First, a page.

The Bone Traders, by Mark Roper, is, overall, a fun romp through a strange, post-apocalyptic environment rife with menacing figures, desolate towns and intriguing magic. The story, set twenty years after a solar storm devastates Earth, follows the adventures of Joe, a man with a mysterious supernatural ability, as he searches for a way to set things right. Along the way, he encounters a beautiful woman, Dayna, and the menacing rulers of a small, desperate township, Trader and Sky. Told in a sparse, blow-by-blow style, the story is easy to read, and pulls the reader along with the action.
The trouble is, it's over too quickly. The story cries out for more detail, but it's over and done, a couple of hours of leisurely-paced reading that answers too few of its own questions. The author, Mark Roper, has had a lengthy career in film, and I wonder, reading The Bone Traders, whether his experience in that medium is to blame for the book's brief character sketches and whip-crack pace. Roper seems like he may have gotten into the habit of leaving room in his writing for actors and directors to make their own decisions, which doesn't translate well to prose fiction.
That said, there are seeds of a truly fascinating work here, and the gracious reader will find a lot to chew on–as long as they don't mind having to fill in some of the blanks themselves. The characters are archetypal, but charming, sometimes evoking comparisons to the saltier figures out of Mad Max or Stephen King's later work. Joe's relationship with his perhaps-pet vulture, Dog, speaks to an intriguing vein of animistic spirituality, although like the rest of the book, it could stand to be written out a bit more. The most damning example of this is Dayna, whose doll-toting mother and occasional bouts of character beg for more detail. Without these, she is a vagary, occasionally nothing more than a stock damsel in distress.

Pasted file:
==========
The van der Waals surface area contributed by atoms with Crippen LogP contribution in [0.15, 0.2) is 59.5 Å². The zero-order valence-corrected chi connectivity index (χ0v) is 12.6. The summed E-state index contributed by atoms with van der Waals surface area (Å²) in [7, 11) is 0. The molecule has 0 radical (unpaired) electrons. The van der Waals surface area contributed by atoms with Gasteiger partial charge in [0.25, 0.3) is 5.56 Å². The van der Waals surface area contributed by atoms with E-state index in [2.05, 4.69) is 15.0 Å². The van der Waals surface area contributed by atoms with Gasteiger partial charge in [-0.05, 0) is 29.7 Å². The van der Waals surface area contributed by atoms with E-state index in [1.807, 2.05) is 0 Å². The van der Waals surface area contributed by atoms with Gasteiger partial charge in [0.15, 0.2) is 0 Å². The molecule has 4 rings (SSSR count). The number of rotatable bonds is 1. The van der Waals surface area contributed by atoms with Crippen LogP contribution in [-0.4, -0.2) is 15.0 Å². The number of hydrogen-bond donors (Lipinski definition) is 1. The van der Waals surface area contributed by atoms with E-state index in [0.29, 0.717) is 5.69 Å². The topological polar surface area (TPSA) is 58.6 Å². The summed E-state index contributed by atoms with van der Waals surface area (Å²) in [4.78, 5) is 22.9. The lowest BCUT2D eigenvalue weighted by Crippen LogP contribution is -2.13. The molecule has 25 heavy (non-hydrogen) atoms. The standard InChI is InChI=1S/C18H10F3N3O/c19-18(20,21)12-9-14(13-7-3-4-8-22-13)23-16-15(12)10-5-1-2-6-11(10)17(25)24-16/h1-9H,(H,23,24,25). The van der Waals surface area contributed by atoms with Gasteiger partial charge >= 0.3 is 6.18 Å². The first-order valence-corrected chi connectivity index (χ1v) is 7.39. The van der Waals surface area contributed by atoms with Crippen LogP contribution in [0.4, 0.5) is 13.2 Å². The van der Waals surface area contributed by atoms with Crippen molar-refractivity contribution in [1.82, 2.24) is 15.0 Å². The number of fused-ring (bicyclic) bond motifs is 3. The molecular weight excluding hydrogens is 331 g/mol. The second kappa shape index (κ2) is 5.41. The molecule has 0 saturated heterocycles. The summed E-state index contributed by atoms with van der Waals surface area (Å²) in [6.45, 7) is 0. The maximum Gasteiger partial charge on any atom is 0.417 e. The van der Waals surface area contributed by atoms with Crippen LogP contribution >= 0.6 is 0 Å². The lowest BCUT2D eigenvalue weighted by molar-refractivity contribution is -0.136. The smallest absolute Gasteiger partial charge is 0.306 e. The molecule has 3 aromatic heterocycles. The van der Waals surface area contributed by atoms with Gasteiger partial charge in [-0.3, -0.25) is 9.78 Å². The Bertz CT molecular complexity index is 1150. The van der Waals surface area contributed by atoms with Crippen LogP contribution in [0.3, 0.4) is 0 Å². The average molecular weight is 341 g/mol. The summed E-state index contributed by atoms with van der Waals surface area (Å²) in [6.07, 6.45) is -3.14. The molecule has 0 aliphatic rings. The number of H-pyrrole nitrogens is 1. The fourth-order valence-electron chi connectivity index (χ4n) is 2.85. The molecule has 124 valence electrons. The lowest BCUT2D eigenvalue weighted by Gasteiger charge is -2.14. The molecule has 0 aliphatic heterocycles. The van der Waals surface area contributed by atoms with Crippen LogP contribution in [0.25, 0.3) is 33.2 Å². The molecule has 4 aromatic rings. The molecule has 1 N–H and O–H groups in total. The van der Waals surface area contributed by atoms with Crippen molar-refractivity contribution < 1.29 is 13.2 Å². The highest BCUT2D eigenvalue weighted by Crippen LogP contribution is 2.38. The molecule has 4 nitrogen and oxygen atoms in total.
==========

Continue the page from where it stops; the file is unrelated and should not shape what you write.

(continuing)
The same can be said of the message and action of the book, which left me with too many questions. I know a solar storm has decimated the world, but where IS everyone? Did they really all die? The cast can't top a hundred people inside of two small towns. Are we so far away from other survivors that we see no sign of them? Where did Joe come from? What is the nature of his otherworldly power? And why the hell are the days and nights shorter? All questions do not need to be answered, but answering no questions makes all questions frustrating. Roper needs to work harder to balance ambiguity and explanation. By the time The Bone Traders ends, some readers may lose patience with the clip of the narrative.
That said, this book is worth a read. So many of the self-published books on Amazon are dreck, and this one, while flawed, is entertaining, fairly well-edited, and follows its own internal rules. I rooted for Joe and was curious about his abilities. I bristled at the villains and dug Roper's voice. I wanted to know the ending, and the only real flaw, large though it may be, was that when I knew the ending, I found myself wanting more of the middle as well.